Board of Trustees
The Women’s Aid Board of Trustees is responsible for ensuring that the charity complies with all its legal and regulatory requirements and that the charity’s governance is of the highest possible standard. The diversity of the Board is currently reflected with representation from all sectors including voluntary management, legal and financial expertise, and equality and diversity professionals. Just over half of the trustees are representing Women’s Aid member organisations who are direct service providers. As Women’s Aid is a Charitable Company, board members are Directors and Trustees of the Company.
Beverley Pass, Co-Chair
Beverley Pass started her working life in local government before moving into the private sector as part of services being contracted out in the 90’s. As a change project manager, Bev worked on a variety of projects delivering business process reengineering and IT systems change, before moving into the voluntary sector. This followed many years as a volunteer with the Samaritans. Developing and honing her leadership skills in the RSPCA supporting local branches and their volunteers Bev made the move into the women’s sector in 2006 as Chief Executive of yourSanctuary a Surrey wide member organisation providing a wide range of services for women. Bev left this role in 2015 to take on her toughest assignment yet, namely a little whirlwind called Tommy. On a national basis Bev has been co-chair of national Women’s Aid for the past four years, having been a trustee for the preceding 3 years. It has been a very busy tenure and this still keeps her very engaged as the sector continues to strive to survive and respond to the needs of women. A committed feminist Bev is also an accredited Domestic Homicide Review Chair, Qualified social work practice teacher and holds a Masters in Business Administration from Henley Business School. In future Bev hopes to continue to work in and represent women in leadership positions both in and outside the sector following Bev’s lifelong quiet desire for equality and to make a difference.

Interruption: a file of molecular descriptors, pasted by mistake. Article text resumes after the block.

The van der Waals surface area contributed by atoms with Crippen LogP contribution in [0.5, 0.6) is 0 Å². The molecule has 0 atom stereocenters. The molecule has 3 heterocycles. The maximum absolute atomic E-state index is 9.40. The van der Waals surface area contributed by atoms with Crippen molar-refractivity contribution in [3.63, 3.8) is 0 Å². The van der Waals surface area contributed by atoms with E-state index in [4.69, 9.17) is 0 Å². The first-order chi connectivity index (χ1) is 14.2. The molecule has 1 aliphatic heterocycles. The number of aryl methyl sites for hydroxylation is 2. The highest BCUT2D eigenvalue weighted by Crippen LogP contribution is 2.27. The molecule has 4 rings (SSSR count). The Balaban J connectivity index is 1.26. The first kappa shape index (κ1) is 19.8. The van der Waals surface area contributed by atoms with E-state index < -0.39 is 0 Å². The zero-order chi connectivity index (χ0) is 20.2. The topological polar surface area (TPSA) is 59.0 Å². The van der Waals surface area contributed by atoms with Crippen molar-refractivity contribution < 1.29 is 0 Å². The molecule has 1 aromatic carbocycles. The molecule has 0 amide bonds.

Femi Otitoju, Co-Chair
Femi Otitoju is a lifelong feminist activist and campaigner, who joined Women’s Aid as Co-Chair in 2013 following eight years as Chair of The Emma Humphreys Memorial Prize Group. Femi is the Director of Challenge Training, the equality and diversity consultancy she founded in 1988. Through Challenge, Femi provides training and other personnel development services to a diverse range of organisations throughout the public, private and voluntary sectors.